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“We are pleased that Enova sees the importance of what Hydro and Northvolt want to achieve and wants to contribute to realizing Hydro Volt. This is a milestone on the road to utilizing the opportunities in sustainable battery recycling,” says Hydro President & CEO Hilde Merete Aasheim. She emphasizes that Hydro Volt is part of Hydro's stated strategy of strengthening its position in low-carbon aluminum and growing in new areas, including recycling, renewable energy and batteries.

Together with the Swedish battery company Northvolt, Hydro announced in June that they are establishing the company Hydro Volt to build a pilot plant for recycling materials from used electric car batteries. The plant, planned to be built in Fredrikstad, will be the first of its kind in Norway and will be one of the most technologically advanced recycling plants in the world.

“If they succeed with this, it can be more profitable and thus more attractive to recycle batteries. So this is a good project for Enova and the low-emission society,” says Enova CEO Nils Kristian Nakstad regarding allocating support for the project.

Enova is a Norwegian government enterprise supporting clean energy and climate efforts.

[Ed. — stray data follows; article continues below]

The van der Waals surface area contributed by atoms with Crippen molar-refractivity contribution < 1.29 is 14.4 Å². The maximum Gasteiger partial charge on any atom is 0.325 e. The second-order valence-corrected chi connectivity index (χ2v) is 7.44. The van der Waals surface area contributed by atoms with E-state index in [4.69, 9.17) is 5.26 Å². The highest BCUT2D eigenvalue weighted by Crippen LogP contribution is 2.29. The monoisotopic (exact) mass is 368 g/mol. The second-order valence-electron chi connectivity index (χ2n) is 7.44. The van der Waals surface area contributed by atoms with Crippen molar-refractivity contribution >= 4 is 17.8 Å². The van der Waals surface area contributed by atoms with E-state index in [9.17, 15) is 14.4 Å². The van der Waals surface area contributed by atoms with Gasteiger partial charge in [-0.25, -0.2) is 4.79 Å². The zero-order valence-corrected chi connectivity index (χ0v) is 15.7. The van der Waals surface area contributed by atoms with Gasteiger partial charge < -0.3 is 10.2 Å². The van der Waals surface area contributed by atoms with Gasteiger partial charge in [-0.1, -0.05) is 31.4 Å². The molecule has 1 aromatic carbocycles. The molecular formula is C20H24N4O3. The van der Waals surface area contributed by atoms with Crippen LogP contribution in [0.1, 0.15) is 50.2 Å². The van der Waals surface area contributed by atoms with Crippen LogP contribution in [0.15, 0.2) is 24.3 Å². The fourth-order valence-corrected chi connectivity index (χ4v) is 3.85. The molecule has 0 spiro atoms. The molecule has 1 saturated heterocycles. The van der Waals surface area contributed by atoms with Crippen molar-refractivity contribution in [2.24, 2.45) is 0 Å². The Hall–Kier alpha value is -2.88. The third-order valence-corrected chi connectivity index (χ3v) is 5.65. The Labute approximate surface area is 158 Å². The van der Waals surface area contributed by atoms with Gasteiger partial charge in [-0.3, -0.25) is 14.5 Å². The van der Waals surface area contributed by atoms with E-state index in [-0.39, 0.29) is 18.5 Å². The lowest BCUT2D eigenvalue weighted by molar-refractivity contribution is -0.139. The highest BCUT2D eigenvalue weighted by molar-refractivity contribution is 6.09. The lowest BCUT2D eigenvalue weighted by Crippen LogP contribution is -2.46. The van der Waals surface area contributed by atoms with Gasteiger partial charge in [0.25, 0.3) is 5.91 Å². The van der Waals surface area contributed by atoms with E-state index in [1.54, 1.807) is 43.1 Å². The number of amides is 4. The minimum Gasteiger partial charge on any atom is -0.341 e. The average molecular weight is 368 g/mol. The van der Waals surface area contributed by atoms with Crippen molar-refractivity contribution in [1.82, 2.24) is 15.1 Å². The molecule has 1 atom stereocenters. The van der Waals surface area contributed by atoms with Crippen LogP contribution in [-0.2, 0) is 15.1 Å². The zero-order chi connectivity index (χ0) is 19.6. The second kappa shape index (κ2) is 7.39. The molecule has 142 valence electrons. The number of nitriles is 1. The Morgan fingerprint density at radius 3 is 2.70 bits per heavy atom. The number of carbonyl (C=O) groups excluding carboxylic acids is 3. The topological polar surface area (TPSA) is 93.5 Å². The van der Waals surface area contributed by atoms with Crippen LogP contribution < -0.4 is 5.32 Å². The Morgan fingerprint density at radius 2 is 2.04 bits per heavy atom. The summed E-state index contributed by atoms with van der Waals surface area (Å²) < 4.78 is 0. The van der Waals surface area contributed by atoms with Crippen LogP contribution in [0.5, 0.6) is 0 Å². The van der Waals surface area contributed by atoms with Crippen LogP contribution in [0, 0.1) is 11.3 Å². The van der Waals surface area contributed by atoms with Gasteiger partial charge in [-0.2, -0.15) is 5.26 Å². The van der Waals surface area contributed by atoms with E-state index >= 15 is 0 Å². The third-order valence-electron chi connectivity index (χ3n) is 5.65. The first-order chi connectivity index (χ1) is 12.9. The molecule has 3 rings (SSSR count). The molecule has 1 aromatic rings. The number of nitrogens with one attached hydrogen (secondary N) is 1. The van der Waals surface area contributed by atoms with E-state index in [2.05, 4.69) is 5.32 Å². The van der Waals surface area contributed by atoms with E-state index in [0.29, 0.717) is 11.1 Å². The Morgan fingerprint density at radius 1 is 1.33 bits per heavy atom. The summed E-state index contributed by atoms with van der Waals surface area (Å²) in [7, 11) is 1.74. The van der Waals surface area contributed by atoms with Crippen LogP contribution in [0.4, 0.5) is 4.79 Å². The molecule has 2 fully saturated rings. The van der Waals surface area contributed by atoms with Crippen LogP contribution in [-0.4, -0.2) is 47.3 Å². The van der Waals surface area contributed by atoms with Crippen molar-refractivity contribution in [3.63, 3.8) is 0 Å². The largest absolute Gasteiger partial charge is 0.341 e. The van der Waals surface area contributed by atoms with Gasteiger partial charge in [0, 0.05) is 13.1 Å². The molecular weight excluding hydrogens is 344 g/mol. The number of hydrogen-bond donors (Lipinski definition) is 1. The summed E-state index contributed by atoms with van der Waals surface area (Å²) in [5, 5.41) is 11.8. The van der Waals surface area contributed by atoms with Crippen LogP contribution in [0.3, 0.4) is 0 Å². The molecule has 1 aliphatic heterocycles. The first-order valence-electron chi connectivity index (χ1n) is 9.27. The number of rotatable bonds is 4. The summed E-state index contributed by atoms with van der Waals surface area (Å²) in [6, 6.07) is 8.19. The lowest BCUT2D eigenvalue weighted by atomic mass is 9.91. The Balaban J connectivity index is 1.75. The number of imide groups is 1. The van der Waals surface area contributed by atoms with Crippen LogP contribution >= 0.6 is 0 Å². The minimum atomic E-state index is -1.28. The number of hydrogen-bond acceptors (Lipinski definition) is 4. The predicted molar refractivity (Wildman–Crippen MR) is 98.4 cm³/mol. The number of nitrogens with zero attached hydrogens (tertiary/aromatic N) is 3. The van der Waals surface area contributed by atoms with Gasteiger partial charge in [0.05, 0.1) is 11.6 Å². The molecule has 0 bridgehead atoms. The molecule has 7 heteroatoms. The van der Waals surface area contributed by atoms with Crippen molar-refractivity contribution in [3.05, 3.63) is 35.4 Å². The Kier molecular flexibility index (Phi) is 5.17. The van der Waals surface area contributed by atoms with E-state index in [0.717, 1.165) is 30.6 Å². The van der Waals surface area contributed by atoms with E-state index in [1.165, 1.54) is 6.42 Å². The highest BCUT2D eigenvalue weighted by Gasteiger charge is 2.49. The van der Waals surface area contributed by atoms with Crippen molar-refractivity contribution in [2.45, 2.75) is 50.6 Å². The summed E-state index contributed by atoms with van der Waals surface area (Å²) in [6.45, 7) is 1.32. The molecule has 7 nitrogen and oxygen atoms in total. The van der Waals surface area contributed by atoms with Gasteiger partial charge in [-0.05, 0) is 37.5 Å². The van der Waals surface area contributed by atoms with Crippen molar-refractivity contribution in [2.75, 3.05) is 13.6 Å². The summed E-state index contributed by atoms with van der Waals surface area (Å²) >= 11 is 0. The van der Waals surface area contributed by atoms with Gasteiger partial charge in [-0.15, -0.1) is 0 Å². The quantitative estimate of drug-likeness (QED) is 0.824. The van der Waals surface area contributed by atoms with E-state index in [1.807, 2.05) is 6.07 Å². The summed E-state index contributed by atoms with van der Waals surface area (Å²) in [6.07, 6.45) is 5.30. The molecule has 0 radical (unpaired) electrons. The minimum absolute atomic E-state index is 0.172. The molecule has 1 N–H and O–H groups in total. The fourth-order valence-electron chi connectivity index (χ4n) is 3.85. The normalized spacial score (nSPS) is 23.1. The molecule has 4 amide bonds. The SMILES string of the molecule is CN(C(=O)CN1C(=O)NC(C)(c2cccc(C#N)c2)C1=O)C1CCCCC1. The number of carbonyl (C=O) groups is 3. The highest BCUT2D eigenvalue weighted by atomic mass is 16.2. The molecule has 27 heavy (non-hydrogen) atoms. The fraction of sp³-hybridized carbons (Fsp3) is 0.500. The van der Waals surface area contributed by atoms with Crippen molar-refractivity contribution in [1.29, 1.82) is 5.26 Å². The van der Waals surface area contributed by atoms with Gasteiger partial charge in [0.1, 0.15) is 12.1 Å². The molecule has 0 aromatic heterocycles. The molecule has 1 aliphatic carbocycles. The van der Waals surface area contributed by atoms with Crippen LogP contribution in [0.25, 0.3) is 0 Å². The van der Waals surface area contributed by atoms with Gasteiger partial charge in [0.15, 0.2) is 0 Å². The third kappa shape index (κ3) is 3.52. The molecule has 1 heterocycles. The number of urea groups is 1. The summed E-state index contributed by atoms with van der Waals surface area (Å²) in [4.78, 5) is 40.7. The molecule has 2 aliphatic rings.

Hydro Volt is owned 50/50 by Hydro and Northvolt, which is a leading European battery manufacturer based in Sweden. The products from the planned recycling plant for batteries in Fredrikstad will consist of aluminum and other valuable battery raw materials. The aluminum will be recycled by Hydro, while other valuable materials will either be reused in Northvolt's battery production or sold to other parties.

“The state-of-the-art recycling plant in Fredrikstad will play an important role in driving Europe towards a circular economy in several industries. At Northvolt, we have set a goal that 50% of the raw materials we use will come from recycled batteries by 2030, and the establishment of this facility in Fredrikstad is an important milestone,” says Emma Nehrenheim, head of sustainability at Northvolt.

The pilot plant in Fredrikstad will be largely automated and designed for crushing and sorting batteries. It will have the capacity to process more than 8,000 tonnes of batteries each year, with the possibility of later capacity expansion. The plant is expected to cost about NOK 120 million.

The plant will be operated by Batteriretur, and the CEO of Batteriretur, Fredrik Andresen, will also be CEO of Hydro Volt.

The final investment decision has not yet been made, but the goal is to get all the pieces in place before the year is over so that construction can start early next year.

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